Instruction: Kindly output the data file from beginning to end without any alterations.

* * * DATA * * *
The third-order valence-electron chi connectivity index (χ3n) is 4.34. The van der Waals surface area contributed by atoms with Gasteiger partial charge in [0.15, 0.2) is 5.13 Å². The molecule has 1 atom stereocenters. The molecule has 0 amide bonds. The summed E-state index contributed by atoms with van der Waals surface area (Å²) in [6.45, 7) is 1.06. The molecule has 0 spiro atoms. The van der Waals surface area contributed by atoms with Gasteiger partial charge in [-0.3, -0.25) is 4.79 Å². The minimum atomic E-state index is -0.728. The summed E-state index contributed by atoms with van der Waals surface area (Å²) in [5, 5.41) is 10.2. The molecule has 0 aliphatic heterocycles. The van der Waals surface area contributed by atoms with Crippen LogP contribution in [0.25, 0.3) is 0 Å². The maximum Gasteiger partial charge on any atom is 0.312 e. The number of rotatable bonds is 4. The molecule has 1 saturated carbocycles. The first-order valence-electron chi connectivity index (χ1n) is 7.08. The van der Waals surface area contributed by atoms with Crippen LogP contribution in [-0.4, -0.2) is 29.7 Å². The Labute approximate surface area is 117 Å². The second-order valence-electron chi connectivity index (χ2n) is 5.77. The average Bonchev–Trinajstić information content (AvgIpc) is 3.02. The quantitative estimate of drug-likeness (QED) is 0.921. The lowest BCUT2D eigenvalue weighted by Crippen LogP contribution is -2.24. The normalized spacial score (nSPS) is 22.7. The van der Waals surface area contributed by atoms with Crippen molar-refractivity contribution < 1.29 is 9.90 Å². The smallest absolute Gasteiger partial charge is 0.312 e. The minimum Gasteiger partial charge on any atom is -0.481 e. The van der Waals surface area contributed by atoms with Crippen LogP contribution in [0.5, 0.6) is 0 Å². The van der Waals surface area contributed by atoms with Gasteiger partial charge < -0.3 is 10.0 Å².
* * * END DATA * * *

The third-order valence-electron chi connectivity index (χ3n) is 4.34. The van der Waals surface area contributed by atoms with Gasteiger partial charge in [0.15, 0.2) is 5.13 Å². The molecule has 1 atom stereocenters. The molecule has 0 amide bonds. The summed E-state index contributed by atoms with van der Waals surface area (Å²) in [6.45, 7) is 1.06. The molecule has 0 spiro atoms. The van der Waals surface area contributed by atoms with Gasteiger partial charge in [-0.3, -0.25) is 4.79 Å². The minimum atomic E-state index is -0.728. The summed E-state index contributed by atoms with van der Waals surface area (Å²) in [5, 5.41) is 10.2. The molecule has 0 aliphatic heterocycles. The van der Waals surface area contributed by atoms with Crippen LogP contribution in [0.25, 0.3) is 0 Å². The maximum Gasteiger partial charge on any atom is 0.312 e. The number of rotatable bonds is 4. The molecule has 1 saturated carbocycles. The first-order valence-electron chi connectivity index (χ1n) is 7.08. The van der Waals surface area contributed by atoms with Crippen LogP contribution in [-0.4, -0.2) is 29.7 Å². The Labute approximate surface area is 117 Å². The second-order valence-electron chi connectivity index (χ2n) is 5.77. The average Bonchev–Trinajstić information content (AvgIpc) is 3.02. The quantitative estimate of drug-likeness (QED) is 0.921. The lowest BCUT2D eigenvalue weighted by Crippen LogP contribution is -2.24. The normalized spacial score (nSPS) is 22.7. The van der Waals surface area contributed by atoms with Crippen molar-refractivity contribution < 1.29 is 9.90 Å². The smallest absolute Gasteiger partial charge is 0.312 e. The minimum Gasteiger partial charge on any atom is -0.481 e. The van der Waals surface area contributed by atoms with Crippen LogP contribution in [0.5, 0.6) is 0 Å². The van der Waals surface area contributed by atoms with Gasteiger partial charge < -0.3 is 10.0 Å².